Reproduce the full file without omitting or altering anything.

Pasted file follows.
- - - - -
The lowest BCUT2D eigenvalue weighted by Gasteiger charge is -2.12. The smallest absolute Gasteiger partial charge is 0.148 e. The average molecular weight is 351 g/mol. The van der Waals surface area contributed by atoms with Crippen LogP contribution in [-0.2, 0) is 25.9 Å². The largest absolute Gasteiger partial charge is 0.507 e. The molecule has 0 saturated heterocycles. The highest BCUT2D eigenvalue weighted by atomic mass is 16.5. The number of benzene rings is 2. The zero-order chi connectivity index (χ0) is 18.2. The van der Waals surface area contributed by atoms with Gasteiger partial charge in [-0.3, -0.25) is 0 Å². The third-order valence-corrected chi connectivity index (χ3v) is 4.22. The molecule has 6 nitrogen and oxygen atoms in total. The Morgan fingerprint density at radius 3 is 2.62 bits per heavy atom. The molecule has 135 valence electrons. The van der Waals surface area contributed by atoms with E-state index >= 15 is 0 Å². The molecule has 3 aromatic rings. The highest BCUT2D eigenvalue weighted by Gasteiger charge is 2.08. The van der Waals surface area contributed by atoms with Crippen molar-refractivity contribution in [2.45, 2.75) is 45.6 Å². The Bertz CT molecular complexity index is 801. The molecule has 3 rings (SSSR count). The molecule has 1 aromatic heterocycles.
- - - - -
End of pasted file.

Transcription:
The lowest BCUT2D eigenvalue weighted by Gasteiger charge is -2.12. The smallest absolute Gasteiger partial charge is 0.148 e. The average molecular weight is 351 g/mol. The van der Waals surface area contributed by atoms with Crippen LogP contribution in [-0.2, 0) is 25.9 Å². The largest absolute Gasteiger partial charge is 0.507 e. The molecule has 0 saturated heterocycles. The highest BCUT2D eigenvalue weighted by atomic mass is 16.5. The number of benzene rings is 2. The zero-order chi connectivity index (χ0) is 18.2. The van der Waals surface area contributed by atoms with Gasteiger partial charge in [-0.3, -0.25) is 0 Å². The third-order valence-corrected chi connectivity index (χ3v) is 4.22. The molecule has 6 nitrogen and oxygen atoms in total. The Morgan fingerprint density at radius 3 is 2.62 bits per heavy atom. The molecule has 135 valence electrons. The van der Waals surface area contributed by atoms with E-state index >= 15 is 0 Å². The molecule has 3 aromatic rings. The highest BCUT2D eigenvalue weighted by Gasteiger charge is 2.08. The van der Waals surface area contributed by atoms with Crippen molar-refractivity contribution in [2.45, 2.75) is 45.6 Å². The Bertz CT molecular complexity index is 801. The molecule has 3 rings (SSSR count). The molecule has 1 aromatic heterocycles.